Ischemia and ischemia/reperfusion (stunning) are known to induce proteolysis of myofilament proteins (TnI, TnT, MLC-1, and desmin), as well as alterations in phosphorylation status (TnI, TnT).9,14,15,30 To detect degradation of contractile proteins, protein composition was analyzed by 1D-PAGE in 5 sham and 6 MI hearts. Figure 5A illustrates a silver-stained gel of remodeled and sham myocardium. Densitometric analysis did not reveal differences in the composition of contractile proteins between sham and MI pigs. Western immunoblotting confirmed that desmin was not degraded in the remote myocardium of postinfarct hearts (Figure 5B). In addition, no degradation of TnI was found when using antibody clone 1691 (Figure 5B), whereas minute amounts (<4%; as percentage of total TnI) of a TnI degradation product were found in remodeled myocardium when using clone 8I-7 (Figure 5C), directed against the central region of TnI.31 The assay was validated by using a sham sample (sample C, Figure 5C), which was left for 1 hour at 37°C to induce TnI degradation (17% of total TnI).
To study the effect of TnI degradation on maximal force, sham tissue samples were kept at 20°C for 10, 30, 60, or 120 minutes. Thereafter, one part of each sample was used to measure Fmax in isolated single cardiomyocytes (n=2 per sample), and another part was used to determine TnI degradation by Western immunoblotting. TnI degradation increased with time up to ≈8% (as percentage of total TnI). Fmax gradually decreased to 20% of Fmax in the untreated sample after 120 minutes (Figure 5D). Ca2+ sensitivity of force increased with time by 0.14 pCa units after 60 minutes. After 120 minute, force development at low [Ca2+] could not be determined accurately because of the low signal-to-noise ratio.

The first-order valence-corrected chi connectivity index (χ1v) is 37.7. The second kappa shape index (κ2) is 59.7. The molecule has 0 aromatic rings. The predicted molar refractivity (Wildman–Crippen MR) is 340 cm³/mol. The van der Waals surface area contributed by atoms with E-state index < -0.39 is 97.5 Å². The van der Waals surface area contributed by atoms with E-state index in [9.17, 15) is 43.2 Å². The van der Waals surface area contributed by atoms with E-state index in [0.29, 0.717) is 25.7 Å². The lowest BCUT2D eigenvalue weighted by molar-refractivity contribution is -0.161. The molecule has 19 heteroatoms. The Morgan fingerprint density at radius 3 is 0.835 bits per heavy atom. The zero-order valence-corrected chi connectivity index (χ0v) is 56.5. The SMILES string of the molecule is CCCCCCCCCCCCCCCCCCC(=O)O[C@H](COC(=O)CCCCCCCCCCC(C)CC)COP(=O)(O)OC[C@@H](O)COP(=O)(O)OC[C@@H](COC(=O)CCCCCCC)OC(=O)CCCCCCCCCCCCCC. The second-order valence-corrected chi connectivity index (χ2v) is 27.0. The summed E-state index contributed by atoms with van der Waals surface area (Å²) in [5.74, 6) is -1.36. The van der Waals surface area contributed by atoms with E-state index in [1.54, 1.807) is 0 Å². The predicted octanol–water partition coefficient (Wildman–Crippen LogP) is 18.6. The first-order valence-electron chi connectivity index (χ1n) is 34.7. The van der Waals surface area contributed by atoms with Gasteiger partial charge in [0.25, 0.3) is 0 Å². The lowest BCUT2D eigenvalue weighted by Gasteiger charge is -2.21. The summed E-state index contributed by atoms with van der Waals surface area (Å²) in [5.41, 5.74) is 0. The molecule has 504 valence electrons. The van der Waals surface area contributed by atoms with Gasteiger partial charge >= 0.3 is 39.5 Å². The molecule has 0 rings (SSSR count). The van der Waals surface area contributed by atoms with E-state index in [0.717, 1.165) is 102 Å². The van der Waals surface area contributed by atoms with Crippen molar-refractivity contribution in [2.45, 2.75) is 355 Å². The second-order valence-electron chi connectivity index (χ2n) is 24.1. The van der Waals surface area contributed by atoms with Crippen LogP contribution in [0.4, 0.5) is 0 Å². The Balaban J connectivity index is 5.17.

Expression of MLC-1, MLC-2, and TnT was further analyzed in 9 sham and 12 MI samples using Coomassie-stained 2D-gels (Figure 5E). MLC-2 consists of two isoforms (2 and 2*), which are both phosphorylated (2P and 2*P). No differences were present in MLC-2 phosphorylation between sham and MI (Table 2). Recently, Arrell et al32 have shown that MLC-1 may be phosphorylated, as well. In our 2D-gels, two spots were evident at the level of MLC-1, which probably represent the unphosphorylated and phosphorylated forms of MLC-1. The ratio of phosphorylated MLC-1 to total MLC-1 did not differ between sham and remodeled myocardium (Table 2). To assess possible MLC-1 degradation, the ratio of total MLC-1 to total MLC-2 content was analyzed. No significant difference was found in this ratio between sham and MI (Table 2).
Immunodetection of TnT indicated three TnT isoforms with different molecular weights (Figure 5F, numbers 1 to 3). Mono- and bisphosphorylation of TnT1 was visible on the 2D-gels (Figure 5E, P and bisP). The amount of mono- and bisphosphorylated TnT1, expressed as a percentage of total TnT1, did not differ between sham and MI pigs (Table 2). The quantities of TnT2 and TnT3 were small in comparison with TnT1 and could not be quantified reliably.